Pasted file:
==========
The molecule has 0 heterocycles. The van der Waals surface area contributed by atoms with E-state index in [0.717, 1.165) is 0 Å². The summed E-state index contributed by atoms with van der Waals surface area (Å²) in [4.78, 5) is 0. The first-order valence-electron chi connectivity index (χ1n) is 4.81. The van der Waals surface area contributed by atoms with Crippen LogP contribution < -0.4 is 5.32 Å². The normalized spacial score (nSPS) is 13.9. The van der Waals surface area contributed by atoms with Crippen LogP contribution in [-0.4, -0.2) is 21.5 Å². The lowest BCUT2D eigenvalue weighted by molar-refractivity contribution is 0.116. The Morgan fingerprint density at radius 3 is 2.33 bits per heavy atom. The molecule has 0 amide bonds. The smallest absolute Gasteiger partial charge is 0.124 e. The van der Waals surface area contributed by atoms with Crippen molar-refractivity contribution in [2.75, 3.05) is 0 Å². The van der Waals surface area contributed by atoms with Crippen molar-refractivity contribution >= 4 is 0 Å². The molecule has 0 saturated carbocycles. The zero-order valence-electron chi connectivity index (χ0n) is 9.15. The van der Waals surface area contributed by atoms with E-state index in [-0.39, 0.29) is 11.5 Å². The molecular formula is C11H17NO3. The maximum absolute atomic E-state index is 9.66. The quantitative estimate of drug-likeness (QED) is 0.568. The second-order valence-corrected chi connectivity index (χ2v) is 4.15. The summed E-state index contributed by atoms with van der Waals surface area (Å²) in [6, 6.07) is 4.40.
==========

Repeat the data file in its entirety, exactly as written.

The molecule has 0 heterocycles. The van der Waals surface area contributed by atoms with E-state index in [0.717, 1.165) is 0 Å². The summed E-state index contributed by atoms with van der Waals surface area (Å²) in [4.78, 5) is 0. The first-order valence-electron chi connectivity index (χ1n) is 4.81. The van der Waals surface area contributed by atoms with Crippen LogP contribution < -0.4 is 5.32 Å². The normalized spacial score (nSPS) is 13.9. The van der Waals surface area contributed by atoms with Crippen LogP contribution in [-0.4, -0.2) is 21.5 Å². The lowest BCUT2D eigenvalue weighted by molar-refractivity contribution is 0.116. The Morgan fingerprint density at radius 3 is 2.33 bits per heavy atom. The molecule has 0 amide bonds. The smallest absolute Gasteiger partial charge is 0.124 e. The van der Waals surface area contributed by atoms with Crippen molar-refractivity contribution in [2.75, 3.05) is 0 Å². The van der Waals surface area contributed by atoms with Crippen molar-refractivity contribution >= 4 is 0 Å². The molecule has 0 saturated carbocycles. The zero-order valence-electron chi connectivity index (χ0n) is 9.15. The van der Waals surface area contributed by atoms with E-state index in [-0.39, 0.29) is 11.5 Å². The molecular formula is C11H17NO3. The maximum absolute atomic E-state index is 9.66. The quantitative estimate of drug-likeness (QED) is 0.568. The second-order valence-corrected chi connectivity index (χ2v) is 4.15. The summed E-state index contributed by atoms with van der Waals surface area (Å²) in [6, 6.07) is 4.40.